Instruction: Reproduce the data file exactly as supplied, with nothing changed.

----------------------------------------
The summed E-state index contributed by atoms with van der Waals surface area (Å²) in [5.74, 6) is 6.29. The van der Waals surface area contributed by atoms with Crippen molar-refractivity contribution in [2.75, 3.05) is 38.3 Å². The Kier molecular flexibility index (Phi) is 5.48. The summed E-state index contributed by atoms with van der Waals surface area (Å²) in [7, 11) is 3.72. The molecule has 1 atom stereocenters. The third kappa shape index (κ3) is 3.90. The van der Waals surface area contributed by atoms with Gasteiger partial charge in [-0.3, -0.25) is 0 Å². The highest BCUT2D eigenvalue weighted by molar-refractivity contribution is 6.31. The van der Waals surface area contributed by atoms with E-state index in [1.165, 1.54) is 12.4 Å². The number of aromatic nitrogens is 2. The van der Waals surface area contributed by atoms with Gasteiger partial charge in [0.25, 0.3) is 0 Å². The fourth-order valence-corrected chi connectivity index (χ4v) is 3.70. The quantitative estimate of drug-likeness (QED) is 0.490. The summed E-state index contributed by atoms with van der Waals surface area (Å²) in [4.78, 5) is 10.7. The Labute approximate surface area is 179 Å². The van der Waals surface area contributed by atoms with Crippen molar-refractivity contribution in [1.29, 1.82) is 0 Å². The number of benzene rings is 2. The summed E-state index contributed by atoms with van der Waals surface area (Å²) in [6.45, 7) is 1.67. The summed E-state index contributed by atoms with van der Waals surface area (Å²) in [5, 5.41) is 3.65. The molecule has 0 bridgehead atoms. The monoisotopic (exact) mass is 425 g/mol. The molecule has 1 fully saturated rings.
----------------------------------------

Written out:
The summed E-state index contributed by atoms with van der Waals surface area (Å²) in [5.74, 6) is 6.29. The van der Waals surface area contributed by atoms with Crippen molar-refractivity contribution in [2.75, 3.05) is 38.3 Å². The Kier molecular flexibility index (Phi) is 5.48. The summed E-state index contributed by atoms with van der Waals surface area (Å²) in [7, 11) is 3.72. The molecule has 1 atom stereocenters. The third kappa shape index (κ3) is 3.90. The van der Waals surface area contributed by atoms with Gasteiger partial charge in [-0.3, -0.25) is 0 Å². The highest BCUT2D eigenvalue weighted by molar-refractivity contribution is 6.31. The van der Waals surface area contributed by atoms with E-state index in [1.165, 1.54) is 12.4 Å². The number of aromatic nitrogens is 2. The van der Waals surface area contributed by atoms with Gasteiger partial charge in [0.25, 0.3) is 0 Å². The fourth-order valence-corrected chi connectivity index (χ4v) is 3.70. The quantitative estimate of drug-likeness (QED) is 0.490. The summed E-state index contributed by atoms with van der Waals surface area (Å²) in [4.78, 5) is 10.7. The Labute approximate surface area is 179 Å². The van der Waals surface area contributed by atoms with Crippen molar-refractivity contribution in [1.29, 1.82) is 0 Å². The number of benzene rings is 2. The summed E-state index contributed by atoms with van der Waals surface area (Å²) in [6.45, 7) is 1.67. The summed E-state index contributed by atoms with van der Waals surface area (Å²) in [5, 5.41) is 3.65. The molecule has 0 bridgehead atoms. The monoisotopic (exact) mass is 425 g/mol. The molecule has 1 fully saturated rings.